Discrimination In P2P Lending?

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A couple of economics professors have published a fascinating report, that raises a lot of questions about P2P lending.

The authors analyzed all loan applications listed during a one-year period on Prosper.com. They found that listings submitted with a picture of a African-American person — or no picture at all — were significantly less likely to get funded than listings from whites with similar financial information. If funded, African-Americans were subject to a slightly higher rate.

They also discovered some discrimination against older borrowers, overweight borrowers, and borrowers that they considered to be unattractive. They did find, however, that lenders discriminated in favor of members of the military and women (especially single women).

What complicates this picture, though, is that the site’s black borrowers were more likely to default (by 36%) than the white borrowers with similar financial information. In addition, members of the military were 49% more likely than non-military borrowers to default.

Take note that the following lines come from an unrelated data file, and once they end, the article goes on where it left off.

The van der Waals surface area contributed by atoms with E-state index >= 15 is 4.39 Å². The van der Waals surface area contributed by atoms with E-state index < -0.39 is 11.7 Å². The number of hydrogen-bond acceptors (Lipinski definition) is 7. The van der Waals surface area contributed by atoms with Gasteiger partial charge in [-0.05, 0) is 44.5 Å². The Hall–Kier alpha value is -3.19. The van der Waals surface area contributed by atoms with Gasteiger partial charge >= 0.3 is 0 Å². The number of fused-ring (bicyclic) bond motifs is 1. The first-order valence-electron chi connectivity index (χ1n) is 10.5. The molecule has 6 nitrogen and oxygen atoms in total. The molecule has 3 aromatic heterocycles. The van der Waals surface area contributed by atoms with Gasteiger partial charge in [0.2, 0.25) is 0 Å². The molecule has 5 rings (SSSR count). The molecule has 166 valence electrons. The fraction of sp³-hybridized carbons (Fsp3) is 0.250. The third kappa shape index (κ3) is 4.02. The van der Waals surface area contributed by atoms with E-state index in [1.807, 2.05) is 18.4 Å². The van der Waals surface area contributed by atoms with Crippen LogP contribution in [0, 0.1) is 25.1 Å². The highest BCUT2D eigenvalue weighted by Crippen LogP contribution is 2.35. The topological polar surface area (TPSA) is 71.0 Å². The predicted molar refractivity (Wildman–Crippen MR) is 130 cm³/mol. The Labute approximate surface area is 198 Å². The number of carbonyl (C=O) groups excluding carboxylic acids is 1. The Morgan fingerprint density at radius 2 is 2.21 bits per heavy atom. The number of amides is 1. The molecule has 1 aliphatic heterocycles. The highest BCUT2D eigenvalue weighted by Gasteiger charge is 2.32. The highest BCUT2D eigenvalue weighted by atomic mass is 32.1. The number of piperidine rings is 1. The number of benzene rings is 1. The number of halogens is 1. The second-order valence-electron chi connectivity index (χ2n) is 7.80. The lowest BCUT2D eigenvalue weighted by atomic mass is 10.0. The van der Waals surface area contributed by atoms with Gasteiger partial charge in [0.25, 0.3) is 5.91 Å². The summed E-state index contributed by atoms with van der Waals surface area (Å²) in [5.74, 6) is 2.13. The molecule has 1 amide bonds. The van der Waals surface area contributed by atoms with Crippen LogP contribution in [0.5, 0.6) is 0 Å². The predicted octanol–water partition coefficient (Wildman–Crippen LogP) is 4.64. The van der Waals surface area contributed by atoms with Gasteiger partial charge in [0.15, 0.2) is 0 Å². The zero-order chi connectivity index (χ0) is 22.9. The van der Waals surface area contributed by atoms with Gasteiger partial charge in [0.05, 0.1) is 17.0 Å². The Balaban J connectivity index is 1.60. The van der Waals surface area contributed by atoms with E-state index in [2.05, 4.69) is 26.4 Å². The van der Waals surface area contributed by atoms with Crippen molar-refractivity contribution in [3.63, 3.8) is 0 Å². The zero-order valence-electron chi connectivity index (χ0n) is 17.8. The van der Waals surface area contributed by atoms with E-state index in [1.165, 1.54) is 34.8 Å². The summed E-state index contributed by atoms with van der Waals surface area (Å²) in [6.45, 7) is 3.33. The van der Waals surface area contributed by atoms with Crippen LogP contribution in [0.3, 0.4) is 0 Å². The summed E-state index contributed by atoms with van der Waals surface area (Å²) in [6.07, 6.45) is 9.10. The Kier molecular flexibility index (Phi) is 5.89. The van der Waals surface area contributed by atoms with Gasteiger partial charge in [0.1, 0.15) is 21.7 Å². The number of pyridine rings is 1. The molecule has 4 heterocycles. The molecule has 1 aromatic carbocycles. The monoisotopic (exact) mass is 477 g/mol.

My take: I’ve commented before on what I consider to be the disingenuous marketing of P2P lending sites. Prosper’s claim that it was “created to make consumer lending more financially and socially rewarding for everyone” isn’t exactly supported by the professors’ findings.

Beyond this, though, the study raises legal issues (I think — I might be wrong here. I’m not sure what the legal requirements are regarding Prosper and other P2P sites). Banks are prevented from redlining — should P2P lenders be prohibited from discriminating, as well? And if there truly is discrimination happening, what is (or should be) Prosper.com’s role in identifying it or preventing it?

Seems to me that Prosper (and possibly other P2P lending sites) runs the risk of becoming just a way for the affluent to lend to the affluent. According to the study, while borrowers with a credit grade of at least 640 accounted for just 17% all listings, they comprised 46% of all funded listings. Is this really all that different from traditional banks?

I remain somewhat skeptical that P2P sites are going to make a big dent in the banks’ lending businesses, and even more skeptical of the sites’ claims to be providing a social service.

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